Jessica Kaye didn’t think she was asking for too much. She just wanted clothes that weren’t manufactured with hazardous chemicals and didn’t pinch and pull during yoga or when she was driving her children to school. So she took matters into her own hands. Kaye recently launched Farm to Form, a Jacksonville-based maker of activewear sewn by local women and made of organic cotton grown and woven in the U.S.

Known as athleisure, the clothes are just as ideal for yoga, swimming, and kayaking as they are for picking up the kids, curling up to read a good book or sleeping.

“It’s lifestyle wear,” says Kaye, who moved to Jacksonville with her husband and two children about four years ago.

Equally important, it’s based on Kaye’s desire for safe, sustainable, ethical and domestic manufacturing.

Her search for better health and environmentally sustainable products started about three years ago. She was experiencing puzzling health issues and chemical sensitivities, and she was beginning to question the safety of products manufactured with hazardous chemicals for her daughter Sage, who is now 11 years old.

“That’s when I really started digging,” Kaye says. “There are too many health problems. How do we bring our lives back into balance?”

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She grew up in Lancaster, Pennsylvania, where her family bought fresh produce from local farms and her mother was active in the yoga community, back when many people had never even heard of yoga.

Kaye started her own yoga practice about three years ago and became committed to self-care and programs like Greenpeace’s Detox Fashion Campaign, which urges fashion companies to stop using hazardous chemicals in their manufacturing.

She also strove for comfort. Rubbed the wrong way by constricting elastic in yoga wear, she snipped it from the clothes.

“So, I started sewing and making my own stuff,” she says.

Wanting to bring the principals of balance, respect and well-being to her household, she decided to build her own organic brand.

“My kids are my priority,” she says. “The only way I could do this is because of them.”

Kaye started looking for domestic sources of organically grown and manufactured cotton. After extensive research, she found the Texas Organic Cotton Marketing Cooperative in Lubbock, Texas, which is the largest organic cotton grower in the country. Its 40 members plant roughly 15,000 acres of cotton each year.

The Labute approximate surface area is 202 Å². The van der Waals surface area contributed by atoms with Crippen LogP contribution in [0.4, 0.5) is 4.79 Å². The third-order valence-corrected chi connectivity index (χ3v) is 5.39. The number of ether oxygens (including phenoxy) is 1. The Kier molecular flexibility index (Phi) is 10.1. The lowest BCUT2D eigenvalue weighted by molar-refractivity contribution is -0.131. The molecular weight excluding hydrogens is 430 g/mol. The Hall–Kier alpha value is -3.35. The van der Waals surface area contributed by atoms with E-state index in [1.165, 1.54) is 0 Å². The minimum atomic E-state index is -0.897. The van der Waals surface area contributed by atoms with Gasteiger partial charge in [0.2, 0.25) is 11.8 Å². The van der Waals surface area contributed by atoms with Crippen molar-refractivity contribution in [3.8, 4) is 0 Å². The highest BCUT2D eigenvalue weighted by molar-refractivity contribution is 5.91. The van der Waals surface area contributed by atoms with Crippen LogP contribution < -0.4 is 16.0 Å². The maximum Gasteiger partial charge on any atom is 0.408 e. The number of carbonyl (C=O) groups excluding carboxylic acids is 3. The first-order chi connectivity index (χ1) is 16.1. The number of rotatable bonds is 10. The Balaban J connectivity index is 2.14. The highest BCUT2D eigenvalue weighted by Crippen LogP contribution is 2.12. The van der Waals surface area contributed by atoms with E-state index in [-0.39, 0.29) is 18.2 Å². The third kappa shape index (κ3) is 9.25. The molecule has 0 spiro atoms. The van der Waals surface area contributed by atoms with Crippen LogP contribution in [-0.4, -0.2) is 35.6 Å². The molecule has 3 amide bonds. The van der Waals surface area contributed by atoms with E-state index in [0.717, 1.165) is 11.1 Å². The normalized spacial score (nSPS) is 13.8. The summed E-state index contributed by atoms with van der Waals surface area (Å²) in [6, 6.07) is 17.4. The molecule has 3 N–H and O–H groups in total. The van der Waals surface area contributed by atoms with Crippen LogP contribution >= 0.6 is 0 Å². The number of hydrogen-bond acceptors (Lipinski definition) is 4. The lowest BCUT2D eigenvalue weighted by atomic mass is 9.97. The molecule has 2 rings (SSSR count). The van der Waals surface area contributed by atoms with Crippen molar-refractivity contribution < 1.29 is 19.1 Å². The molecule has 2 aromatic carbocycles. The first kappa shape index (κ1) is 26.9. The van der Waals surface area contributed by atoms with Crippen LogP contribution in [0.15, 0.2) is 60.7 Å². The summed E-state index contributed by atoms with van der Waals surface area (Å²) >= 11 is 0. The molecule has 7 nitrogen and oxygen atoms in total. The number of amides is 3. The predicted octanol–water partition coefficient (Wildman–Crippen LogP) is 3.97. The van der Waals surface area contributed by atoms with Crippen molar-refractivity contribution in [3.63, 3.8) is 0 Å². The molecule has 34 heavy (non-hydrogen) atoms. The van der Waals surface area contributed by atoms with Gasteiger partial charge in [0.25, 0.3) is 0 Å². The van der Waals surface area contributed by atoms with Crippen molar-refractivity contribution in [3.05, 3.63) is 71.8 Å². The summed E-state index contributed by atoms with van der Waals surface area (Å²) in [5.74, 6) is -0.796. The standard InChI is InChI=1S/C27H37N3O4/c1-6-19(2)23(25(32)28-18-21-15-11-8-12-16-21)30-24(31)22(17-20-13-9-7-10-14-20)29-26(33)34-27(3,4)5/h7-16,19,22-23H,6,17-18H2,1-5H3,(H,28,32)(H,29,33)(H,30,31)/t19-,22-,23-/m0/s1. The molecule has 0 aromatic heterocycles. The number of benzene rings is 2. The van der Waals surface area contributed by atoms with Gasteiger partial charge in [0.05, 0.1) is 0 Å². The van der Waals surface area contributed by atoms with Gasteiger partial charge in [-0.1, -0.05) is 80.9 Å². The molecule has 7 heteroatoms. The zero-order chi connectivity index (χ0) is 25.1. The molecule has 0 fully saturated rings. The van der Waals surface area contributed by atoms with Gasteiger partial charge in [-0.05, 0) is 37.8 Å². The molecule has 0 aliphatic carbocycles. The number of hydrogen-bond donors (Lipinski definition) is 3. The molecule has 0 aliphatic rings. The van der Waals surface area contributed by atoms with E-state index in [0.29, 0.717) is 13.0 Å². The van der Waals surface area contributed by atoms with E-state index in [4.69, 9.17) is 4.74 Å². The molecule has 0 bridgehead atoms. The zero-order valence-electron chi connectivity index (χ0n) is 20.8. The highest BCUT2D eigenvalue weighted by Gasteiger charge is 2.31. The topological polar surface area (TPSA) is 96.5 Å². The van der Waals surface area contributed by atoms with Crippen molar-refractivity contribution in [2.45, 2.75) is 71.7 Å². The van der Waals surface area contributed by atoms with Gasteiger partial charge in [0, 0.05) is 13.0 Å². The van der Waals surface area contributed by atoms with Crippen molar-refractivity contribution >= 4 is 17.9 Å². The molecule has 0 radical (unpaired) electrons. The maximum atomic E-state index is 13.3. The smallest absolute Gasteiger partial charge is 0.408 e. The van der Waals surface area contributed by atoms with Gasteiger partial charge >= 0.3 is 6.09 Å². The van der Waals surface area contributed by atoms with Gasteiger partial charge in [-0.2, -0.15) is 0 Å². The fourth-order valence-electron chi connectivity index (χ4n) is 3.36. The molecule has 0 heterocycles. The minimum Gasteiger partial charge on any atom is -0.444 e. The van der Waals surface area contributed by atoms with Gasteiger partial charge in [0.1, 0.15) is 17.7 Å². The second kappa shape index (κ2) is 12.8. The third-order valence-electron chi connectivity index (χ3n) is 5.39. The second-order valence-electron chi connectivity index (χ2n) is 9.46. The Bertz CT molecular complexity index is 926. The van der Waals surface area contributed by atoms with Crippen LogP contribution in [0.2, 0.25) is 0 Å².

Kaye buys the fiber from the cotton cooperative, which sends it to Spiritex in Asheville, North Carolina. Spiritex spins the fiber into yarn, weaves it into fabric and ships it to Kaye, who hires local women to do the sewing.

Organic cotton is a young, but growing industry. It still only makes up 1.1 percent of global production. Roughly 151,079 metric tons of organic cotton were grown in 2010-2011 and led by India, according to the Organic Trade Association’s 2012 Organic Industry Survey.

“There’s growing use of organic products in the U.S., but most of it is imported,” says Kelly Pepper, manager of the Texas cotton cooperative. “Jessica is doing it with U.S. cotton and U.S. manufacturing. I’m excited that she’s been able to get it off the ground.”

Cotton is one of the most chemically intensive crops to grow, accounting for 25 percent of all pesticide use. These chemicals are taking a toll on our environment and human health, according to Organic Cotton Plus.

To achieve organically certified status, the cotton must be grown without chemicals, synthetic fertilizers or genetically engineered seeds. In the manufacturing process, there’s no use of chlorine bleach to whiten the cotton fibers or heavy metals to dye the fabric.

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As a result, organic cotton has a noticeably softer texture, doesn’t fade and is safer for people with allergies and chemical sensitivities. To stretch with the body, some of Kaye’s apparel has up to 10 percent spandex, a blend that maintains global organic textile standards.

It’s difficult, and expensive, for companies to source and manufacture cotton in the U.S., says Pepper, especially since the country’s textile industry has nearly evaporated due to outsourcing overseas.

“In the big picture of textiles, organic is very, very small,” Pepper says, noting it’s easy for someone to say they care about the environment but quite another thing for an individual to dig deeper into his pocket to pay for it. “The exciting thing is people like Jessica are getting it going.”

Sportswear companies such as Nike and Patagonia are also customers of the Texas Organic Cotton Marketing Cooperative.

The process requires a relationship between retailer, farmer and manufacturer, which means transparency throughout the supply chain, Pepper says. Kaye isn’t just some abstract customer that he never meets and whose needs he doesn’t understand.

“I’ve talked with her and we work together,” Pepper says. “In normal commodity farming, there’s not that connection.”

For the farmers, the bottom line is demand. Therefore, the change to environmentally responsible, organic cotton clothing begins with the consumer, Pepper says.

For Kaye, it’s about integrity.

“By finding the purest source, I can bring the highest quality,” she says. “It’s so much a part of who I am. I just love being able to do this and share it.”

To learn more and to see Jessica Kaye’s clothing line visit